# Finding KE when given de Broglie wavelength

[SOLVED] Finding KE when given de Broglie wavelength

1. Homework Statement
What is the kinetic energy, in MeV, of a proton with a de Broglie wavelength of 10fm?
1 MeV = 10^6 eV
1 fm = 10^-15m
1 eV = 1.602 x 10^-19 J
h = 6.63 x 10^-34 Js
wavelength = 10 x 10^-15 m = 10^-5 nm
Mass proton = 1.673 x 10^-27 kg

2. Homework Equations

wavelength = h/mv
KE = (1/2)(m)(v^2)

3. The Attempt at a Solution

I feel like I did this right, but I still got the incorrect answer and I can't seem to notice what I did wrong.

v = (6.63 x 10^-34) / (10^-5)(1.673 x 10^-27) = .03962 m/s
K = .5(1.673 x 10^-27)(.03862^2) = 1.316 x 10^-30 J = 8.2 x 10^-12 eV
= 8.2 x 10^-18 MeV

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Hootenanny
Staff Emeritus
Gold Member
Welcome to PF,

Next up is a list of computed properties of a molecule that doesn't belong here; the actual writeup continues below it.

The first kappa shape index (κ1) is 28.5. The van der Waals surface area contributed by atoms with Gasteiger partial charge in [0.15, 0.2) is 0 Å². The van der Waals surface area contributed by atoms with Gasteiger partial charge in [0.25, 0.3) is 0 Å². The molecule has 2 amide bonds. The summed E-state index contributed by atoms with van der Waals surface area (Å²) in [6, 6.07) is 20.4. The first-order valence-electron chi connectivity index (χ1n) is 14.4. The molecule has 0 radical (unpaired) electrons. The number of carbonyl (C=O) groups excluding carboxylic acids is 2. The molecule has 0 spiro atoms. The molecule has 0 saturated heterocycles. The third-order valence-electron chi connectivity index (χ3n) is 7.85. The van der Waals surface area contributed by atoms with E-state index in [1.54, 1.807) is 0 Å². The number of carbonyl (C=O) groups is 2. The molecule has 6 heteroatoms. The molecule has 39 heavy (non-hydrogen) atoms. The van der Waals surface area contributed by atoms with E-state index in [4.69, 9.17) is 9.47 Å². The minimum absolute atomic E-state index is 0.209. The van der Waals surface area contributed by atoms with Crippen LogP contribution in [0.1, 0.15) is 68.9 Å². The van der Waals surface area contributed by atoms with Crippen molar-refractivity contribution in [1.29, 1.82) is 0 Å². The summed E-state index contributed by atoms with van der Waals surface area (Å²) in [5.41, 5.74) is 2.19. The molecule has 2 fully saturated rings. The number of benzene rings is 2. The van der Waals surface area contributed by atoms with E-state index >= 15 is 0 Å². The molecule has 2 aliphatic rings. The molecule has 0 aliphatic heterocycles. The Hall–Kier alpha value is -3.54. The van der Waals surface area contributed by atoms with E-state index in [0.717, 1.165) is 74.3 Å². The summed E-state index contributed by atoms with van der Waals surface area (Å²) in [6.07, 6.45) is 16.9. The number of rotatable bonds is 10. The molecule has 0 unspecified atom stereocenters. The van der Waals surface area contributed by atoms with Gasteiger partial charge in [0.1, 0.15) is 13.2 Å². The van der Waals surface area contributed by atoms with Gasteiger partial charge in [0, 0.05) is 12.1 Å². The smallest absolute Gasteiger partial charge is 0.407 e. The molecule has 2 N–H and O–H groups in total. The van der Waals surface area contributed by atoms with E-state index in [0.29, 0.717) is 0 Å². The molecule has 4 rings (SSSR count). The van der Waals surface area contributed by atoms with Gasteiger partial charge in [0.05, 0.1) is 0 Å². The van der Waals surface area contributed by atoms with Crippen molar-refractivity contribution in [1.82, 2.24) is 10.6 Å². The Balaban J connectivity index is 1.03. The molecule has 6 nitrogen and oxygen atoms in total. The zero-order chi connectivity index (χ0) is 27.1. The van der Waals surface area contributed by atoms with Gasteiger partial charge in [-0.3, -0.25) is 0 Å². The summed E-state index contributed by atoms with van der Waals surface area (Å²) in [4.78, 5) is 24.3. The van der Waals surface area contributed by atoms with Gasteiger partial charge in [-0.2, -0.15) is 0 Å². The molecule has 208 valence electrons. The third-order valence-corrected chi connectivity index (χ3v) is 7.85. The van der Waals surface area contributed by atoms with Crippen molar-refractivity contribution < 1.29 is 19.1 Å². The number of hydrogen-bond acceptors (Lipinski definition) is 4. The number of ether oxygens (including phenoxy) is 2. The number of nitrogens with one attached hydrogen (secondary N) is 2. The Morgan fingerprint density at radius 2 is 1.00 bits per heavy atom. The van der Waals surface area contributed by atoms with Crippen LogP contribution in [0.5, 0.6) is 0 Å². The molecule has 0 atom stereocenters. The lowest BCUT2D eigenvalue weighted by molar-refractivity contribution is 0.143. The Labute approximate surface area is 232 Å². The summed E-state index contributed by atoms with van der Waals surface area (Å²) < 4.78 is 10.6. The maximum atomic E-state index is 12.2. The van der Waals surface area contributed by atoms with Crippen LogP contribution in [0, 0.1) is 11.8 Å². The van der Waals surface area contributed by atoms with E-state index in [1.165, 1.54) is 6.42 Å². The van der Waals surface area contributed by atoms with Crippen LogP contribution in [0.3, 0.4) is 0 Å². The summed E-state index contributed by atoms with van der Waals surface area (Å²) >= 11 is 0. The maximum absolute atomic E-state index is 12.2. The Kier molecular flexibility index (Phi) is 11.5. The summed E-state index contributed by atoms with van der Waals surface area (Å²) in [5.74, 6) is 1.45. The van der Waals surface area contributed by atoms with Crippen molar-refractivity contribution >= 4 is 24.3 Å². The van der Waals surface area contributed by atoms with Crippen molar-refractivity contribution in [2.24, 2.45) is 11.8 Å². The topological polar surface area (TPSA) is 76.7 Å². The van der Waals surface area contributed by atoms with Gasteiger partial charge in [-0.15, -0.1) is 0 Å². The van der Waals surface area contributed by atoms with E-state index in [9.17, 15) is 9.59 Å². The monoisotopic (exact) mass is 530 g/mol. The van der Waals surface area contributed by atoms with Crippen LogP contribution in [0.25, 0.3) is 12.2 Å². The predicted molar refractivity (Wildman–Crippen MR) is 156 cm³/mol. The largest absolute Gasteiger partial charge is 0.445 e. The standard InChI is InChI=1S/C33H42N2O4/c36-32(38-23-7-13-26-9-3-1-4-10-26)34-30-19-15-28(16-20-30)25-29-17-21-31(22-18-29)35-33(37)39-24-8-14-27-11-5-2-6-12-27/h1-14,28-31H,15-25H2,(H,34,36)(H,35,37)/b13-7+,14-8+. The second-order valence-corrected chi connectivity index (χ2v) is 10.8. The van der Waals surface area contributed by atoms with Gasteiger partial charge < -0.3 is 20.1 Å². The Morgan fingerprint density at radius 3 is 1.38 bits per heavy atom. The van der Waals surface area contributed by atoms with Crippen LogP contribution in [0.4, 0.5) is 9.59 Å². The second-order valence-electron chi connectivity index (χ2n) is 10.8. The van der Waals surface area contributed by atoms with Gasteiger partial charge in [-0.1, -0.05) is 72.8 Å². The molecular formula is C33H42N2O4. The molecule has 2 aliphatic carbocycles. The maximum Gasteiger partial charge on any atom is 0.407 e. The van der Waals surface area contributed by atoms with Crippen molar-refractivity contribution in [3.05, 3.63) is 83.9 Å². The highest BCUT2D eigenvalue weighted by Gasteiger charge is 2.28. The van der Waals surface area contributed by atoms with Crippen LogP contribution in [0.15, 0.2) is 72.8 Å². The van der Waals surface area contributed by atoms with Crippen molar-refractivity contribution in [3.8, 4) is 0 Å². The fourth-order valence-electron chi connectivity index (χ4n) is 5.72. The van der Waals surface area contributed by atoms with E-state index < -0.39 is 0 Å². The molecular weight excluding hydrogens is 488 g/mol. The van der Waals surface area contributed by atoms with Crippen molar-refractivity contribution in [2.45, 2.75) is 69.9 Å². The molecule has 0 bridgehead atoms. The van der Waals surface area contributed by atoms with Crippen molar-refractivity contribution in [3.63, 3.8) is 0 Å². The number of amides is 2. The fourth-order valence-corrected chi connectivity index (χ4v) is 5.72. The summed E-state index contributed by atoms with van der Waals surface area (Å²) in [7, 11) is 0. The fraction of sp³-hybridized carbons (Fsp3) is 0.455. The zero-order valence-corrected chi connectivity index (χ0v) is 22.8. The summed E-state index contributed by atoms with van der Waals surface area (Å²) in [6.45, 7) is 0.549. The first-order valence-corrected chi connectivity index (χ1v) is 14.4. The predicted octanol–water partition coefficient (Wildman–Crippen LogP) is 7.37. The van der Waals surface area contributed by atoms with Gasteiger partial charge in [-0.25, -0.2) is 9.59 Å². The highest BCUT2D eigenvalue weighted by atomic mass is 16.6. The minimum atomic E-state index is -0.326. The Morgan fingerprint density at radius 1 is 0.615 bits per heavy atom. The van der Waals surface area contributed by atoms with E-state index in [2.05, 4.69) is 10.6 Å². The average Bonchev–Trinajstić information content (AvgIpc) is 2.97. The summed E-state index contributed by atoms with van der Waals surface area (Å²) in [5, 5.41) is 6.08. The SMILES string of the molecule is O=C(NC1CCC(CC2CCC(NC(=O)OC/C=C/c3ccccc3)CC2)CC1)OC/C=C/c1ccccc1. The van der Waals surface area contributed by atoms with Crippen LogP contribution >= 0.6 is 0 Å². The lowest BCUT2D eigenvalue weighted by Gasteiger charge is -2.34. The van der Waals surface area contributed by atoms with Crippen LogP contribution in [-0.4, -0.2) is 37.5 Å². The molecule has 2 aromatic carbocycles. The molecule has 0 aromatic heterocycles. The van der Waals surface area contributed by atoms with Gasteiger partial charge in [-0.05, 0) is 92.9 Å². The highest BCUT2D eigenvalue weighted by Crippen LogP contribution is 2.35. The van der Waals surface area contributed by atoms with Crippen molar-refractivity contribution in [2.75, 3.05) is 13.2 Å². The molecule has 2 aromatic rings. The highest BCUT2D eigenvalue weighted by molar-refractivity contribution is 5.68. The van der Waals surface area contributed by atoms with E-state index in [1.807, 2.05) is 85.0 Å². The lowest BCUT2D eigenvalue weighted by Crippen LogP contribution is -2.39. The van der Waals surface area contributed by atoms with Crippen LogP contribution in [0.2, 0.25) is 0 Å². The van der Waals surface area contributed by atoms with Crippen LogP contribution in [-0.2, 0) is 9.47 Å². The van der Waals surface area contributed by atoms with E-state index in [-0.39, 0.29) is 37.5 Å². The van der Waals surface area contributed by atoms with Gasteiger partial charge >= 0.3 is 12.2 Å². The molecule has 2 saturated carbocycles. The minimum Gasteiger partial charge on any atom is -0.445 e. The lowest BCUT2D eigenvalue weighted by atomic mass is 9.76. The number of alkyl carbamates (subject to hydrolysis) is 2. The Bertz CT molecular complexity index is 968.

v = (6.63 x 10^-34) / (10^-5)(1.673 x 10^-27) = .03962 m/s
K = .5(1.673 x 10^-27)(.03862^2) = 1.316 x 10^-30 J = 8.2 x 10^-12 eV
= 8.2 x 10^-18 MeV
Shouldn't that be 10*10-15?

Welcome to PF,
Thanks.

Shouldn't that be 10*10-15?

I tried that the first time I did the problem, and realised 10 x 10^-15 is in meters. Wouldn't I need the wavelength to be in nm? So it would be 1 x 10^-5 nm.

Last edited:
Hootenanny
Staff Emeritus
Gold Member
I tried that the first time I did the problem, and realised 10 x 10^-15 is in meters. Wouldn't I need the wavelength to be in nm? So it would be 1 x 10^-5 nm.
Why would you want it in nm? If you want your output velocity to be in m/s, then all your inputs must be in SI units.

Ah, you're right, silly me. I was looking at another example which was basically the same question, and to me it looked like they converted from angstroms to nanometers for wavelength. It was actually converted to meters.

Thanks!

Re: [SOLVED] Finding KE when given de Broglie wavelength

Hey thanks both of u :) i made the same mistake :p